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debenture bond
debenture bonds
Debenture stock
Debereiner's lamp

Debenture definitions

Webster's 1828 Dictionary

DEBEN'TURE, n. [Fr. from L. debeo, to owe.]
1. A writing acknowledging a debt; a writing or certificate signed by a public officer, as evidence of a debt due to some person. This paper, given by an officer of the customs, entitles a merchant exporting goods, to the receipt of a bounty, or a drawback of duties. When issued by a treasurer, it entitles the holder to a sum of money from the state.
2. In the customs, a certificate of drawback; a writing which states that a person is entitled to a certain sum from the government, on the exportation of specified goods, the duties on which had been paid.

WordNet (r) 3.0 (2005)

1: the ability of a customer to obtain goods or services before payment, based on the trust that payment will be made in the future [syn: unsecured bond, debenture, debenture bond] [ant: secured bond]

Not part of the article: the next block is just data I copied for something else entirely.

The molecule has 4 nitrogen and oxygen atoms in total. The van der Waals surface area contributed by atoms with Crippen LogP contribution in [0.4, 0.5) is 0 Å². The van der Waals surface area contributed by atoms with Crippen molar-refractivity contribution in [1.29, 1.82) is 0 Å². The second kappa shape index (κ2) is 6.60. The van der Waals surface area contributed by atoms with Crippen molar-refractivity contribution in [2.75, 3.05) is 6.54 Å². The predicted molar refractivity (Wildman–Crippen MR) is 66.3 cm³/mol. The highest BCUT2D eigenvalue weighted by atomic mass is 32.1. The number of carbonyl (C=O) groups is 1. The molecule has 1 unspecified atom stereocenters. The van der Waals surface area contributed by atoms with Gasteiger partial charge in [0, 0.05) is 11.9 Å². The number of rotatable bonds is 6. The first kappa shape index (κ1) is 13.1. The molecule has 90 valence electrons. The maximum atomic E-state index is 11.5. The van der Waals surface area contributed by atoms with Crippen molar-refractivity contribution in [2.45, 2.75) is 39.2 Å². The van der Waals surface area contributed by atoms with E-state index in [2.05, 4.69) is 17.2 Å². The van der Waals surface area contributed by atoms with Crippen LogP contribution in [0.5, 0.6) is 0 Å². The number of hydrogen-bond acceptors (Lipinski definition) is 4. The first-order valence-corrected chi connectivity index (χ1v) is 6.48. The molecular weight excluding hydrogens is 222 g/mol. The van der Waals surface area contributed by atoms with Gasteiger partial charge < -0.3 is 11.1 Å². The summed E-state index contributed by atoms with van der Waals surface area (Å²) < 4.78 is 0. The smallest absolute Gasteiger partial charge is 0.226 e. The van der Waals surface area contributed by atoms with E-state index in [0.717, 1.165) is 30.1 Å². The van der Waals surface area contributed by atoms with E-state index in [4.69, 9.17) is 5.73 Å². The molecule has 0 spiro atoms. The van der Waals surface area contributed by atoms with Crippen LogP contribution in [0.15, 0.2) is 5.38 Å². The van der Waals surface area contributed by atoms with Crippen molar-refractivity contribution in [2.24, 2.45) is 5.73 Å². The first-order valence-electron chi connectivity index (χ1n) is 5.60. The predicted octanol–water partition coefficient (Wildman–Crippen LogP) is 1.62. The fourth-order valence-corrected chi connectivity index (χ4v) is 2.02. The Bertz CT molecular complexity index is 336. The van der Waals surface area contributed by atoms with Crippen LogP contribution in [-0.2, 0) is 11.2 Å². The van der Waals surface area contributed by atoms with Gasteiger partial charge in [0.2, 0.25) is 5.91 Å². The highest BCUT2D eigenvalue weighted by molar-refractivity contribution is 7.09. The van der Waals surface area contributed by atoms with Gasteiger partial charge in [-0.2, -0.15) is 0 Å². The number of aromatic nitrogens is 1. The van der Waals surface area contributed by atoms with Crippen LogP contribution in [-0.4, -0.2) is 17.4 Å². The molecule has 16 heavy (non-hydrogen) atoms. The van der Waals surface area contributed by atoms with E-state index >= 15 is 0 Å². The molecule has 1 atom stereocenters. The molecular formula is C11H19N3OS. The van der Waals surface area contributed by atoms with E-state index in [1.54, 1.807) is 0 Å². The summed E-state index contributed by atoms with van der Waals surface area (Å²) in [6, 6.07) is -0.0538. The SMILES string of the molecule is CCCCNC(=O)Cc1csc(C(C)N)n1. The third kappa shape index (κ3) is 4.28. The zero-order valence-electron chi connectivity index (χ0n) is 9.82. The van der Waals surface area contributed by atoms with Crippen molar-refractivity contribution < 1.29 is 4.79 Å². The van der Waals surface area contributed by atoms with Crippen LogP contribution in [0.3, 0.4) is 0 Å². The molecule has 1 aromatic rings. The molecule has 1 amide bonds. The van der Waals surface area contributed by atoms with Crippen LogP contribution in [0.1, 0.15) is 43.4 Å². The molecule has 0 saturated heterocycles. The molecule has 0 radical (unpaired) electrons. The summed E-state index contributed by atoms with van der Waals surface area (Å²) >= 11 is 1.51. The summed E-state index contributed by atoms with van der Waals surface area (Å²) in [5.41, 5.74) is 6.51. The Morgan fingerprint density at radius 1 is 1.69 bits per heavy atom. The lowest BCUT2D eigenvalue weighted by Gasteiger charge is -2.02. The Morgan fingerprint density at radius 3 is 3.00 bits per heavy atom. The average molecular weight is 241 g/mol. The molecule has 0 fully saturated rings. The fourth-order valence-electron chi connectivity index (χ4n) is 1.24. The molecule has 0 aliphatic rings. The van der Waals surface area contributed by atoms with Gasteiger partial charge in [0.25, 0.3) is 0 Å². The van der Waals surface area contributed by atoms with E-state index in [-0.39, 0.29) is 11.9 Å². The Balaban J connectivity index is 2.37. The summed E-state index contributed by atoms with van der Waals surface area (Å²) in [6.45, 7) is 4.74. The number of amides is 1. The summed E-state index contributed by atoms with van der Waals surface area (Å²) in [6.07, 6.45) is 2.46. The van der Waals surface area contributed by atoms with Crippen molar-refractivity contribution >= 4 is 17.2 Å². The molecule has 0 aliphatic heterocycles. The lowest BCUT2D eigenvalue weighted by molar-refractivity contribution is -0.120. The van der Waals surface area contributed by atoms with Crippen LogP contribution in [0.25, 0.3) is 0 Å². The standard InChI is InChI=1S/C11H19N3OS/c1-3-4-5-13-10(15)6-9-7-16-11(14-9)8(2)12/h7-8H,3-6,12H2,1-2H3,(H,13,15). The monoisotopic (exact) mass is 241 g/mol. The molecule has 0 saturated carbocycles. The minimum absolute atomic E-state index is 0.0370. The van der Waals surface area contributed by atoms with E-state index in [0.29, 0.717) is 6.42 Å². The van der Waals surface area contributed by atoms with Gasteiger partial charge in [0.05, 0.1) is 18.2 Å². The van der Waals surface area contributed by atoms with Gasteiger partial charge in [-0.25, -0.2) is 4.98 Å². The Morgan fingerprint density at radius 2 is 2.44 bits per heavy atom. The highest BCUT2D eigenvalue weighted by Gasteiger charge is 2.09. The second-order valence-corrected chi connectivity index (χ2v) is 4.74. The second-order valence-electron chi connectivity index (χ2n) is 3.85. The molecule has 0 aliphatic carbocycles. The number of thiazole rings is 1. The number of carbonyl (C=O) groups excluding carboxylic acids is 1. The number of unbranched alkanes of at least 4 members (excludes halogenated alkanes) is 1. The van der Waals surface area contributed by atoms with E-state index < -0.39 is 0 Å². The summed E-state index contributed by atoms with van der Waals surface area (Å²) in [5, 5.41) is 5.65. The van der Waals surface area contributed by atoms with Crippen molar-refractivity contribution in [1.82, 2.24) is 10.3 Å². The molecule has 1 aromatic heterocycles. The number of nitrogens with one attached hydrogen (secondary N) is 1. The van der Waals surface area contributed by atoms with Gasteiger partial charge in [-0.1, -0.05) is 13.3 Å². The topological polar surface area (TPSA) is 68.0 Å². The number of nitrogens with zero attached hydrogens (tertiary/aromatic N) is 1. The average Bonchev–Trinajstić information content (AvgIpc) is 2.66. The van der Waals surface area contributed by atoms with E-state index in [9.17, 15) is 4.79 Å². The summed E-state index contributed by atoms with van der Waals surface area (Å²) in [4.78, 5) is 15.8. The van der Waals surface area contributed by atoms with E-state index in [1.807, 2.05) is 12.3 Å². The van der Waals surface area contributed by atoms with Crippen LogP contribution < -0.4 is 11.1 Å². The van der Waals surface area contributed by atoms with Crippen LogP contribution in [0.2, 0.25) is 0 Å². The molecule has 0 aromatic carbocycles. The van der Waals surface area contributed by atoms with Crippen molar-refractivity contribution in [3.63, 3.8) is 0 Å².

2: a certificate or voucher acknowledging a debt

Merriam Webster's

noun Etymology: Middle English debentur, from Latin, they are due, 3d plural present passive of deb?re to owe more at debt Date: 15th century 1. British a corporate security other than an equity security ; bond 2. a bond backed by the general credit of the issuer rather than a specific lien on particular assets

Oxford Reference Dictionary

n. 1 Brit. an acknowledgement of indebtedness, esp. a bond of a company or corporation acknowledging a debt and providing for payment of interest at fixed intervals. 2 US (in full debenture bond) a fixed-interest bond of a company or corporation, backed by general credit rather than specified assets. Phrases and idioms: debenture stock Brit. stock comprising debentures, with only the interest secured. Etymology: ME f. L debentur are owing f. debere owe: assim. to -URE

Webster's 1913 Dictionary

Debenture De*ben"ture (?; 135), n. [L. debentur they are due, fr. debere to owe; cf. F. debentur. So called because these receipts began with the words Debentur mihi.] 1. A writing acknowledging a debt; a writing or certificate signed by a public officer, as evidence of a debt due to some person; the sum thus due. 2. A customhouse certificate entitling an exporter of imported goods to a drawback of duties paid on their importation. --Burrill. Note: It is applied in England to deeds of mortgage given by railway companies for borrowed money; also to municipal and other bonds and securities for money loaned.

Webster's 1913 Dictionary